Muammar Gaddafi's regime is in direct talks with Libya's rebels, a Russian envoy indicated on Thursday, as the strongman's son said the way out of a months-long conflict is the staging of elections. Russia's Mikhail Margelov, in Tripoli for one day after visiting the rebels in their Benghazi strongh old last week, made the remarks following a meeting Libyan Prime Minister Baghdadi al-Mahmudi. "I was assured at today's negotiations that direct contacts between Benghazi and Tripoli are already underway,"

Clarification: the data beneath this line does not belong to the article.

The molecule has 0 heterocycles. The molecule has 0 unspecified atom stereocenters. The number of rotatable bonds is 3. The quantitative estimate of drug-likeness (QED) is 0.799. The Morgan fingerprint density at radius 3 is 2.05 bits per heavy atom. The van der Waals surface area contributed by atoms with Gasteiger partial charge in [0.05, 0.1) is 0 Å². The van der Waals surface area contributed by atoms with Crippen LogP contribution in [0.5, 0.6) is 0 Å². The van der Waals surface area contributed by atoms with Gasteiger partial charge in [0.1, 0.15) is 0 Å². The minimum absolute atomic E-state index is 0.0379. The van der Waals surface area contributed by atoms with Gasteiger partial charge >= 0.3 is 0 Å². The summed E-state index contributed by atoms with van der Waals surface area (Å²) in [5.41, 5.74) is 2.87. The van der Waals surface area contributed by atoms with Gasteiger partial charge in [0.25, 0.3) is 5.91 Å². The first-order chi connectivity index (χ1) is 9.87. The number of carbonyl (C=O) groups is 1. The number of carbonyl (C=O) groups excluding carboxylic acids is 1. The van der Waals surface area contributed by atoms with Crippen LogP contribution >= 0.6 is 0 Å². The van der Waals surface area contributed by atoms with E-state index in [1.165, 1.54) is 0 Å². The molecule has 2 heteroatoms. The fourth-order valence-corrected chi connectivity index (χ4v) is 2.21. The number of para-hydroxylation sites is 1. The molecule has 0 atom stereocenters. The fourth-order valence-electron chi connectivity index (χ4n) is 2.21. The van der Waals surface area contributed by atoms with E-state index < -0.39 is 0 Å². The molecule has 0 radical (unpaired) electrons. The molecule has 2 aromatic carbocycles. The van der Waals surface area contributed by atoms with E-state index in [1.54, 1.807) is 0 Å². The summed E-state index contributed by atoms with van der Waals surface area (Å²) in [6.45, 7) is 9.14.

Margelov said, quoted by Russia's ITAR-TASS news agency. "The Libyan prime minister told me that a round of such contacts concluded yesterday in Paris," he said, adding French President Nicolas Sarkozy "has been informed of the outcome of these contacts." He did not disclose the nature of the talks, which could not be confirmed by the rebels' National Transitional Council. Mahmudi said Gaddafi's departure from power was a "red line" that cannot be crossed, despite growing international calls for him to quit and the armed insurrection against his 41-year rule. "Of utmost concern to us in any dialogue is the unity of Libya," Mahmudi told a news conference in Tripoli. His remarks came after Gaddafi's son Seif al-Islam said the only way to break the deadlock was to hold elections in coming months. "Elections, immediately and with international supervision. It's the only painless way to break out of the impasse in Libya," the son told Italian newspaper Corriere della Sera. A US official said that proposals by Gaddafi's inner circle for democratic elections were "a little late" and that the Libyan strongman's days in power were numbered. "It's a little late for any proposals by Gaddafi and his circles for democratic change. It's time for him to go," said State Department spokeswoman Victoria Nuland. Nato warplanes early on Thursday destroyed an apparently empty hotel, the Wenzrik, in central Tripoli near administrative buildings and Libya's state broadcaster, an AFP journalist reported. The authorities took reporters to the site of the dawn raid, which left only sections of wall standing. They said the attack caused no casualties. Libyan deputy foreign minister Khaled Kaaim later denounced what he called a "barbaric and premeditated raid by Nato on civilians." Kaaim refrained from commenting about Margelov's visit, but when pressed about possible negotiations about Gaddafi's departure, he said that "nobody can make such decisions." Rebels were seen patrolling the streets of Zawit Bagoul, 20 kilometres (12.5 miles) from Zintan. Pro-Gaddafi positions on the village outskirts were deserted and loyalists left behind clothes, shoes and ammunition. The rebels later also moved into Lawania, about seven kilometres away, and then Ghanymma, less than 10 kilometres from Yafran, as Nato aircraft were heard overhead. Nato, which has carried out 10 weeks of air strikes against Gaddafi's forces, can see out its mission without ground troops, its operations commander said in a briefing. Lieutenant General Charles Bouchard also said the military situation in western Libya, where there has been an upsurge in fighting, was developing "very positively." Senior military officials from Britain and France, key players in the Nato campaign, have expressed concerns about how to maintain the Nato operation, which has been extended for a second three-month period from June 27. But French foreign minister Alain Juppe said in Algeria that "a very large majority of the international community" wanted Gaddafi to depart, even though this was not an aim of the UN resolution authorising Nato strikes on Libya. Meanwhile Spain said that it was expelling Libyan ambassador Ageli Abdussalam Ali Breni over the Gaddafi regime's repression of civilians and expelling three embassy officials for unspecified activities. In Washington meanwhile, US secretary of state Hillary Clinton accused Gaddafi's forces of using rape and violence against women as "tools of war." Clinton said that the United States was "deeply concerned" by reports of wide scale rape in Libya and "troubled" by reports that governments across the Middle East and North Africa were using sexual violence to punish protesters. "Gaddafi's security forces and other groups in the region are trying to divide the people by using violence against women and rape as tools of war, and the United States condemns this in the strongest possible terms," she said.